Saturday, May 16, 2009

Three Asean members oppose Suu Kyi charges

Bangkok Post

Three Asean members - Thailand, Singapore and Indonesia - have raised concerns about Burma's move to lodge new charges against detained Aung San Suu Kyi, and called for her release.

Burma, itself a member of the Association of Southeast Asian Nations, has lodged fresh charges against the Burmese democracy icon, stemming from an incident in which an American swam across a lake to stay at her house.

The move by the three countries is seen as unusual. By convention, Asean members do not intervene in each other's internal affairs.

Foreign Minister Kasit Piromya said yesterday all countries were concerned about the credibility of any Burmese probe into the US man's action.

"What we would like to know is what the truth is, what the intent of that US man is, how could he pass the security guards surrounding Mrs Suu Kyi's house, who is behind this and is there some sort of conspiracy?" Mr Kasit said.

"I don't know. But I think the facts should be told to the public."

Mrs Suu Kyi and her two maids will go before the court on Monday.

Mr Kasit hoped the process would be transparent and Mrs Suu Kyi's period for detention would not be extended further.

"We would like to see Mrs Suu Kyi and political prisoners released, as reflected in the Asean chairman's statement at the 14th Asean summit in Cha-am last March," he said.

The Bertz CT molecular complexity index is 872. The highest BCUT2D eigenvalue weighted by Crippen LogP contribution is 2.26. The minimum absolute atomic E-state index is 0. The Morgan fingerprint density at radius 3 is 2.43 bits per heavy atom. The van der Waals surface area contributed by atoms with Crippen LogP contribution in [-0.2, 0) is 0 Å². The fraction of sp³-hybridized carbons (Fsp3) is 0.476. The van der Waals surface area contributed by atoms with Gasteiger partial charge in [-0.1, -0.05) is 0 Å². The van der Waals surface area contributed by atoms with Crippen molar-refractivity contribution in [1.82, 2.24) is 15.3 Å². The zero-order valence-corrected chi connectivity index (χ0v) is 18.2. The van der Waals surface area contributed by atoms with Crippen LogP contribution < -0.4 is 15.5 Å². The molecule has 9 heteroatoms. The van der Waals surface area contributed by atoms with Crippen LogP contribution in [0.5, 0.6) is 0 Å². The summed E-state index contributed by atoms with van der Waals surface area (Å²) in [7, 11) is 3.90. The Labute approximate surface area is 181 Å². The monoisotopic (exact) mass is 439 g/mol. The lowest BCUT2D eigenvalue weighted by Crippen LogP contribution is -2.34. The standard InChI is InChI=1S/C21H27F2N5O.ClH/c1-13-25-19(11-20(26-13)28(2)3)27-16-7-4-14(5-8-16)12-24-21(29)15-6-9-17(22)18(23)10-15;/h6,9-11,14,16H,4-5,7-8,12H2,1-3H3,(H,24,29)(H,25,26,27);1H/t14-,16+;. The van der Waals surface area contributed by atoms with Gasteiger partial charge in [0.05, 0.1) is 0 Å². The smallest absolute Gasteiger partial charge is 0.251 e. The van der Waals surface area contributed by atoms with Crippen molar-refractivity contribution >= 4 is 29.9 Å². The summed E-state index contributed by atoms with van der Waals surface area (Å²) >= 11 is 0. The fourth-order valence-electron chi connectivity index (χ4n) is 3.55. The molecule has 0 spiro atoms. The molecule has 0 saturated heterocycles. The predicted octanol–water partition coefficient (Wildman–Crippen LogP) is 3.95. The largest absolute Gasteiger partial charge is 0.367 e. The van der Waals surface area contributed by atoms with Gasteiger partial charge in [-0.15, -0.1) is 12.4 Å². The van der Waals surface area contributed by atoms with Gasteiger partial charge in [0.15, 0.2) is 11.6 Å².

Mrs Suu Kyi is facing five years in jail on charges of breaching the terms of her house arrest after a bizarre incident in which a US man swam to her off-limits lakeside house in Rangoon.

The incident came just a few days before the expiry of her most recent six-year detention order om May 27.

She faces a new trial on Monday, and the jail term if convicted of the new charges would keep her behind bars past an election due next year.

The elections are part of a so-called "roadmap" to restore democracy that the country's ruling junta has pledged to adopt.

International critics have said the process will be a sham if she and her party are excluded.

Thailand is rotating chairman of Asean.

Mr Kasit said Thai ambassador to Rangoon Bansarn Bunnag has been assigned to consult other Asean ambassadors based in Burma about the Asean position.

The US embassy in Bangkok has also contacted the Thai government and told it that US Secretary of State Hillary Clinton would call the Asean secretary-general Surin Pitsuwan or Mr Kasit about the situation.

Prime Minister Abhisit Vejjajiva on Friday expressed concern about the health of Mrs Suu Kyi and the country's long-delayed "roadmap" to democracy.

Mr Abhisit said the 10-nation bloc had been urging Burma to adopt an inclusive political process.

"Clearly her health condition is of concern, and that should be a concern for everybody," he said at the Foreign Correspondents' Club in Hong Kong.

Meanwhile, Singapore said yesterday it was dismayed after Burma lodged new charges against Mrs Suu Kyi.

"We reiterate the call for the release of Aung San Suu Kyi from detention. We are also concerned about recent reports on her poor health," said the Singapore foreign ministry.

Indonesia also urged Burma to release Mrs Suu Kyi and drop the new "arbitrary" charges against her.

"The Indonesian government is very concerned about the arbitrary detention of Aung San Suu Kyi and we are hoping for a legal process so we know the basis for her detention," foreign ministry spokesman Teuku Faizasyah said."The charges against her are not appropriate."